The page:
It started off as a way to fulfill the Muslim woman’s desire to buy makeup that respected Islamic law. Now, India’s halal beauty market is pegged at Rs 15,000 crore, and dictated by the ethical female consumer
Anah Ashraf Shaikh, 23, is one of many influencers who test drive beauty products that don’t use ingredients the Sharia law prohibits like alcohol. She has 1.7 million followers
Most conversations around halal usually revolve around food. But India is slowly making room for a fast-growing cosmetic industry that’s also halal. Pegged at Rs 15,000 crore, the halal make-up industry is not just targeting Muslim women, who want to use products made from items and ingredients permitted by Islamic law, but also women drawn to a cruelty-free lifestyle.
Social media influencer Zakera Bagban, 27, says she does not need to worry about praying while wearing halal skincare products and cosmetics Pics/Anurag Ahire
Iba Cosmetics was the pioneer in halal make-up in India when it first launched in 2014, after being green-lighted by Halal India, which certifies food, tourism, meat, bakery and pharmaceuticals. Today, there are a variety of brands offering a range of products. In fact, around nine per cent of Halal India’s total certification has been in the cosmetic and personal care industry. “Halal is that which is permitted for consumption in Islam, be it from the perspective of food or also as a way of life,” says Mauli Teli, CEO of Iba Cosmetics.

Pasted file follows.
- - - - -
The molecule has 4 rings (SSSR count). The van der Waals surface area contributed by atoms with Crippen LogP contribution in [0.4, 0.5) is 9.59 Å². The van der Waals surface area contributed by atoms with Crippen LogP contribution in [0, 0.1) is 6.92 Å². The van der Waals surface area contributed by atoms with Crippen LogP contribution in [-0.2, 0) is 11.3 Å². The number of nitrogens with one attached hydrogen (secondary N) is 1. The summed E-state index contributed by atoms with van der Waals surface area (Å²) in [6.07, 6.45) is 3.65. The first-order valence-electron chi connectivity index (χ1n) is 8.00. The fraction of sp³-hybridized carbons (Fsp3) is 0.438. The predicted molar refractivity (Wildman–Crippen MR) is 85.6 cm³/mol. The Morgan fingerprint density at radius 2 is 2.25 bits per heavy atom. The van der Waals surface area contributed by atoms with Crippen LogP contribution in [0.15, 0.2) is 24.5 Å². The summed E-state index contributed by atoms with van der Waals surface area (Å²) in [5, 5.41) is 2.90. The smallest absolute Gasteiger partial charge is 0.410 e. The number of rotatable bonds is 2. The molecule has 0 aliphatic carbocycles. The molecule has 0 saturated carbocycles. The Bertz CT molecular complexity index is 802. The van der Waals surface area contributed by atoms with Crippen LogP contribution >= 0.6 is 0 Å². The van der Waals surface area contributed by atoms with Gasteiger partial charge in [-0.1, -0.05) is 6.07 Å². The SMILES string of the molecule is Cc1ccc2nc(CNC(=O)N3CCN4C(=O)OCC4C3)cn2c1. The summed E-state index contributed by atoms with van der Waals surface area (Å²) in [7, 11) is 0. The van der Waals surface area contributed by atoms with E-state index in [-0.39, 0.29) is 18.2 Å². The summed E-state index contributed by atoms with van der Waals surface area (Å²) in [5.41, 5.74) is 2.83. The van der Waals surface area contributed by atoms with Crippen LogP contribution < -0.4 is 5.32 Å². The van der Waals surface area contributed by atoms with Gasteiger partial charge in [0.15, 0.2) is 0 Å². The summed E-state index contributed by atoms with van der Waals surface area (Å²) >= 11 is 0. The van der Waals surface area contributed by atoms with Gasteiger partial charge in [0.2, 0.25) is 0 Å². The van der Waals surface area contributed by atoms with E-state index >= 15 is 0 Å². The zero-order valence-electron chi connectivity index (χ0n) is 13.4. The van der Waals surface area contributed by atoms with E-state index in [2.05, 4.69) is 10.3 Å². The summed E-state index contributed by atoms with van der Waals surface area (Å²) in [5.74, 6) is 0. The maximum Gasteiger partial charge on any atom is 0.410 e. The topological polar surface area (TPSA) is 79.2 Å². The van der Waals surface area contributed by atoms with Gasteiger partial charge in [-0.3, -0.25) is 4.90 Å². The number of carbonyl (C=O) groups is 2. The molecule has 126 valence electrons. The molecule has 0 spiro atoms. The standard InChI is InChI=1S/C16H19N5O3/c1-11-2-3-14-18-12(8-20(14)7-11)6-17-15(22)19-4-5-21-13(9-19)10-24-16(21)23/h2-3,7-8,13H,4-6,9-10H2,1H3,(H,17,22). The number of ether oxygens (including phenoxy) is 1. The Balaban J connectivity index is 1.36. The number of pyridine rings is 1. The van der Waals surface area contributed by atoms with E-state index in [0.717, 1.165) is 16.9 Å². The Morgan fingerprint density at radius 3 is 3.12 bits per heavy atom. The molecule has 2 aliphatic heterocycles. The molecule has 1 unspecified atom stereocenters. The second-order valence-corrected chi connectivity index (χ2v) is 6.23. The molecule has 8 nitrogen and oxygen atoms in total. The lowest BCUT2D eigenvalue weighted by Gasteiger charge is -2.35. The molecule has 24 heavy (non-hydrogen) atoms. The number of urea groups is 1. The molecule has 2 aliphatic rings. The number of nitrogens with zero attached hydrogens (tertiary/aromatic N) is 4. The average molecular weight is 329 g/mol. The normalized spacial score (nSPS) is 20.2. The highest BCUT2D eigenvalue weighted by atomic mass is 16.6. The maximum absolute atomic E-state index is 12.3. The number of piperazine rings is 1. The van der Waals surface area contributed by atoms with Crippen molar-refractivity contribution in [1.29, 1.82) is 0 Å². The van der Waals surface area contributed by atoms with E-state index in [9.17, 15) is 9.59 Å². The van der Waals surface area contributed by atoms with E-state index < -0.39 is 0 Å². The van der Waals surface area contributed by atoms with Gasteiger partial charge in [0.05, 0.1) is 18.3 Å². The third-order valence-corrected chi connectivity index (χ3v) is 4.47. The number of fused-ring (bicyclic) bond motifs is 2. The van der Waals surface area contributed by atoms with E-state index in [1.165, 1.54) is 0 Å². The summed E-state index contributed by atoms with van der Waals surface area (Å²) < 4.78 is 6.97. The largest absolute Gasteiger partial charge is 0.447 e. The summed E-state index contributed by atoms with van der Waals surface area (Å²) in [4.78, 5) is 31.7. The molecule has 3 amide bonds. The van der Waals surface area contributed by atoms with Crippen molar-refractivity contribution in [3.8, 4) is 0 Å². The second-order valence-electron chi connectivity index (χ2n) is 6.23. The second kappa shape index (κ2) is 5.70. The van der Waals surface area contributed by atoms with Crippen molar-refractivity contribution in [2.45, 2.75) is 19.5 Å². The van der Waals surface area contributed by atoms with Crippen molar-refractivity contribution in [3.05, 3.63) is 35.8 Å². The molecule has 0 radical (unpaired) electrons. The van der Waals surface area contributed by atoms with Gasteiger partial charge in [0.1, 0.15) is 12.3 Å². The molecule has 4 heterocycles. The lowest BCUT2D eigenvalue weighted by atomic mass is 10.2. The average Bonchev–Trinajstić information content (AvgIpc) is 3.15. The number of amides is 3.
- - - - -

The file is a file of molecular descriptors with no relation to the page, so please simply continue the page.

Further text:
Influencer Anah Ashraf Shaikh, 23, started using halal range of cosmetics three years ago. She continues to use them as they are light on the skin and not made with ingredients forbidden in Islam, like pig extracts or alcohol
Teli and her sister Grishma, 36, who is co-founder, launched Iba to meet the gap for beauty products catering to Muslim women in India. “We did market surveys and reached out to consumers across the country. Halal beauty was the one unique thing that came up when we sought responses from Muslim women. They wanted to wear make-up, put nail paints and use hair colours, but they were bound by religious ideals and wanted products that were halal. In essence, they wanted to be sure the products had no pig fat or alcohol, and were wuzu-friendly for them to perform their daily namaz.” Wuzu is ablution done prior to offering of every namaz—one of the criteria is that water should touch every part of the skin being washed. Make-up that’s wuzu-friendly implies that the product does not leave a non-permeable cast on the skin. A coat of nail paint often disregards this important requirement as water is not able to seep through it.